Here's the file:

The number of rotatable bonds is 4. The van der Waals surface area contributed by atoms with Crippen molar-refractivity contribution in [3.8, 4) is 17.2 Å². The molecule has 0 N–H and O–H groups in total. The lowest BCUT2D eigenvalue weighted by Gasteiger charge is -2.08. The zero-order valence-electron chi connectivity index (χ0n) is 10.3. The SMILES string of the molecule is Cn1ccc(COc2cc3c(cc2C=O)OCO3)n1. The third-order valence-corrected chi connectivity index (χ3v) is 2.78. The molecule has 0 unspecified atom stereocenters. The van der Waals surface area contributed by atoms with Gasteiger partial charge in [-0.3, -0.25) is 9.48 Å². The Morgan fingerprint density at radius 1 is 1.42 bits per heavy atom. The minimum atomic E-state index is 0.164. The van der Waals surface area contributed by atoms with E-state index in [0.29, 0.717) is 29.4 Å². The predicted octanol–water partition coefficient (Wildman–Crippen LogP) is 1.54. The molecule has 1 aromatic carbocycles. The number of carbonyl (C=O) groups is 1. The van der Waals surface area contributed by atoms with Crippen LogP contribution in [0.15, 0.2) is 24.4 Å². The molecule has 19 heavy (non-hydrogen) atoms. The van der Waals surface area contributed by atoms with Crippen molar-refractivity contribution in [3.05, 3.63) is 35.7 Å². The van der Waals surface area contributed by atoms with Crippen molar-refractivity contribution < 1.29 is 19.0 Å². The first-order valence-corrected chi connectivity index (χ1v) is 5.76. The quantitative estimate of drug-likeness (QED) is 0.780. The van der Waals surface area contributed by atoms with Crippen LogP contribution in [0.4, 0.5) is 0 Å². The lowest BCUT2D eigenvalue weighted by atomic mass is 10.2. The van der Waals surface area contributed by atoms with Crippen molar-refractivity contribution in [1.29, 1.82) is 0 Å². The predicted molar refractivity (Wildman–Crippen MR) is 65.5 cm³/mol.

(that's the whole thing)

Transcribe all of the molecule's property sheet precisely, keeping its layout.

The number of rotatable bonds is 4. The van der Waals surface area contributed by atoms with Crippen molar-refractivity contribution in [3.8, 4) is 17.2 Å². The molecule has 0 N–H and O–H groups in total. The lowest BCUT2D eigenvalue weighted by Gasteiger charge is -2.08. The zero-order valence-electron chi connectivity index (χ0n) is 10.3. The SMILES string of the molecule is Cn1ccc(COc2cc3c(cc2C=O)OCO3)n1. The third-order valence-corrected chi connectivity index (χ3v) is 2.78. The molecule has 0 unspecified atom stereocenters. The van der Waals surface area contributed by atoms with Gasteiger partial charge in [-0.3, -0.25) is 9.48 Å². The Morgan fingerprint density at radius 1 is 1.42 bits per heavy atom. The minimum atomic E-state index is 0.164. The van der Waals surface area contributed by atoms with E-state index in [0.29, 0.717) is 29.4 Å². The predicted octanol–water partition coefficient (Wildman–Crippen LogP) is 1.54. The molecule has 1 aromatic carbocycles. The number of carbonyl (C=O) groups is 1. The van der Waals surface area contributed by atoms with Crippen LogP contribution in [0.15, 0.2) is 24.4 Å². The molecule has 19 heavy (non-hydrogen) atoms. The van der Waals surface area contributed by atoms with Crippen molar-refractivity contribution in [3.05, 3.63) is 35.7 Å². The van der Waals surface area contributed by atoms with Crippen molar-refractivity contribution < 1.29 is 19.0 Å². The first-order valence-corrected chi connectivity index (χ1v) is 5.76. The quantitative estimate of drug-likeness (QED) is 0.780. The van der Waals surface area contributed by atoms with Crippen LogP contribution in [0.4, 0.5) is 0 Å². The lowest BCUT2D eigenvalue weighted by atomic mass is 10.2. The van der Waals surface area contributed by atoms with Crippen molar-refractivity contribution in [1.29, 1.82) is 0 Å². The predicted molar refractivity (Wildman–Crippen MR) is 65.5 cm³/mol.